Running is humbling. We are not invincible and injuries hold us back…for a bit. For the most part, bones heal, tendons calm down, blisters erase themselves. Learning to take it easy and be patient is likely the most difficult task for someone with a running addiction to manage.  You must learn to be intuitive with your body and stop when things are off. I can only say this with confidence because I clearly learned the hard way when I nearly set a PR in the Carlsbad half marathon when I ran with a broken foot. What was I thinking? That race cost me a grand in medical bills and 14 weeks in an ugly boot. Hopefully that’s a mistake you only make once 🙂

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So What’s Next For This Addict?

Well, I’m seriously enjoying fully recovering from Boston. I went for my first 30 min jog in over a week and it was nice. I do think I need some work on my hips before I pound on the miles and start training for the Ventura Marathon, September 7th. I think I’ll take the next 3-4 weeks easy and then put together a plan in late May. I’m on a mission to re-qualify for Boston again…so I can meet my next goal of qualifying for Boston in Boston. For me, it’s a 3:40. Let’s see how it goes…want to join me?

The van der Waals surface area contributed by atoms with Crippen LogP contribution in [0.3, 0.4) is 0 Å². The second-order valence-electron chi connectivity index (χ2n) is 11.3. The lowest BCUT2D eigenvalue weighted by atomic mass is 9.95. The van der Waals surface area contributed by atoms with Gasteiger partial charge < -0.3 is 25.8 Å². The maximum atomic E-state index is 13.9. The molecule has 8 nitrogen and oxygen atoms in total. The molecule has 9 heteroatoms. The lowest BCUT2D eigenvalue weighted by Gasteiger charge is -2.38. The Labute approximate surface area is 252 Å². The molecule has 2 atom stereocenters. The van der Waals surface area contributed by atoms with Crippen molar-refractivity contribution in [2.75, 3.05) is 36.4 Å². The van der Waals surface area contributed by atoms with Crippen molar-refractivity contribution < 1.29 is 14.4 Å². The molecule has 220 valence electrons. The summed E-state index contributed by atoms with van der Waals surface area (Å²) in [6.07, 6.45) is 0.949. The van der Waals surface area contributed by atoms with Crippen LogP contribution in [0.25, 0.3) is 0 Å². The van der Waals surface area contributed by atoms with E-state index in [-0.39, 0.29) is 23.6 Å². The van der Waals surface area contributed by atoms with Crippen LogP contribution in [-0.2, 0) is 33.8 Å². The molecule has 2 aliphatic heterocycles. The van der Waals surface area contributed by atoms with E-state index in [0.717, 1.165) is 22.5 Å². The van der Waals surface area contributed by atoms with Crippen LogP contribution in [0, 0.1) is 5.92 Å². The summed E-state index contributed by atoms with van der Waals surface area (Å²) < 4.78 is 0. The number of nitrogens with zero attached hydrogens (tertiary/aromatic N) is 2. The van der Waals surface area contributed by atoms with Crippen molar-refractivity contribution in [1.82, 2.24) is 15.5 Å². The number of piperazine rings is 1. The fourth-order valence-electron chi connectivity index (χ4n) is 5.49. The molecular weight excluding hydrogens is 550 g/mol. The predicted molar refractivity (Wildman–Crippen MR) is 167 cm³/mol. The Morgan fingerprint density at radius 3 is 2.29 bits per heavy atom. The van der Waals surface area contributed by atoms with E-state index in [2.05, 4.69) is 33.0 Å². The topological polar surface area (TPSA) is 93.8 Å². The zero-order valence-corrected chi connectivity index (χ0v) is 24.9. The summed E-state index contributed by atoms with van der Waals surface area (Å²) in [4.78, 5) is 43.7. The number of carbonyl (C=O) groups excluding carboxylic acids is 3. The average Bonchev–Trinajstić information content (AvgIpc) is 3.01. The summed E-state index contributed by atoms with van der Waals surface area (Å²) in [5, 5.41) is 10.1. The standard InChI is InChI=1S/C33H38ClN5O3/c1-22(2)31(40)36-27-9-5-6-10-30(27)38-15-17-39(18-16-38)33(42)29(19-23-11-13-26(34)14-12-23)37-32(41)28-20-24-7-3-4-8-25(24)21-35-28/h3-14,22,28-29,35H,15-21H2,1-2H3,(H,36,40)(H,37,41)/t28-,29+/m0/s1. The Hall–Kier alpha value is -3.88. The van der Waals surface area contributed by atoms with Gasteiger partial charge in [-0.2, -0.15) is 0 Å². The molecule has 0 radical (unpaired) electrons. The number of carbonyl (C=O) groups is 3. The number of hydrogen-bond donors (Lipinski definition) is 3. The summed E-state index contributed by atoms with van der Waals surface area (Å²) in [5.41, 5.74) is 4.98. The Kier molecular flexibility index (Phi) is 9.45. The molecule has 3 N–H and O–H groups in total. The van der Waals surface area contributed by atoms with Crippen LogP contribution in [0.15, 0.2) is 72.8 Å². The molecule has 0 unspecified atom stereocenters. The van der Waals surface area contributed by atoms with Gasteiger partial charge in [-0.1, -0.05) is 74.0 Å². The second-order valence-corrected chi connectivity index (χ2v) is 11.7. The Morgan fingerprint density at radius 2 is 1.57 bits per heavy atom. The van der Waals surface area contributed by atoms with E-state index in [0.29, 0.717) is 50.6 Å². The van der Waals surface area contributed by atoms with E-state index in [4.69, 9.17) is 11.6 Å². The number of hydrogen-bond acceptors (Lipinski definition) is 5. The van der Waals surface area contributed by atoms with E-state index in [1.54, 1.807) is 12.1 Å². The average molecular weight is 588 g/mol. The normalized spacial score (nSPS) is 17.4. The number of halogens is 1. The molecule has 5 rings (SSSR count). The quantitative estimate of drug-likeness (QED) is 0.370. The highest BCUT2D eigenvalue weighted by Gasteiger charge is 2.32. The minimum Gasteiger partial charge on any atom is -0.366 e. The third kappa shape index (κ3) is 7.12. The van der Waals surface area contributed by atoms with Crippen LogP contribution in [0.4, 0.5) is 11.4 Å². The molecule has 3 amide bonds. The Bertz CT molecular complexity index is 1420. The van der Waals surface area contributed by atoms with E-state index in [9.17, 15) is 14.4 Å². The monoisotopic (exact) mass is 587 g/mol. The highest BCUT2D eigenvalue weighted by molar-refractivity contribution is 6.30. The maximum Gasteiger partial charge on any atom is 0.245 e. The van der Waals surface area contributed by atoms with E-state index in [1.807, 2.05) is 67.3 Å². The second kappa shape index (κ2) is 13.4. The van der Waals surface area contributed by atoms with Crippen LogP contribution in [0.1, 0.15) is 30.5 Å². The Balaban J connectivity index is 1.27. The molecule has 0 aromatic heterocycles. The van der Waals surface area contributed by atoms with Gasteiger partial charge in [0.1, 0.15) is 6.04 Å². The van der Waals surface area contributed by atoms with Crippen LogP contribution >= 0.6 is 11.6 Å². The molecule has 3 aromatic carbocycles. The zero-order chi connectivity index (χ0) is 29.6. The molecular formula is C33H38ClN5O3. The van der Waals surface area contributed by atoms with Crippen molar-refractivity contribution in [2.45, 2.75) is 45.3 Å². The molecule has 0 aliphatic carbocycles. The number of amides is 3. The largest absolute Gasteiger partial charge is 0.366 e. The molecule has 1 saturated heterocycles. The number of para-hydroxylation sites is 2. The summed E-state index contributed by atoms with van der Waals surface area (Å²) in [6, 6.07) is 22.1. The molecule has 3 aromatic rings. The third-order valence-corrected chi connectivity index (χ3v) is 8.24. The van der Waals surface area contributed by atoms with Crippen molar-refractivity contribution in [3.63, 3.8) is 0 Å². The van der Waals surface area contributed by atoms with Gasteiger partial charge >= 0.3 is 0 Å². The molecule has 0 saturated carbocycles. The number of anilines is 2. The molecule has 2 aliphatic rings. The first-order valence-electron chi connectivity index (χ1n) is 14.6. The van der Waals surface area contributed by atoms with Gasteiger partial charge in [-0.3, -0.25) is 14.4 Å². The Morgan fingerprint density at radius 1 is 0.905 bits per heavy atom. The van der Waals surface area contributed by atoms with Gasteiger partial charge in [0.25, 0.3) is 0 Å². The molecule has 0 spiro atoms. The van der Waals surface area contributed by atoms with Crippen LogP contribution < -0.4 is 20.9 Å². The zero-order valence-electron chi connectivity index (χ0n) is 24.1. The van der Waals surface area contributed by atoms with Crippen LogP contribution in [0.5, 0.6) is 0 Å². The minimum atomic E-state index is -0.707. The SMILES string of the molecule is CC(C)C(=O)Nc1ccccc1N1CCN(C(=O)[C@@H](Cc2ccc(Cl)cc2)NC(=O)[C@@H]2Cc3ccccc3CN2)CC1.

I’d love to hear from you…are you an addict or in training?

What keeps you lacing up each day?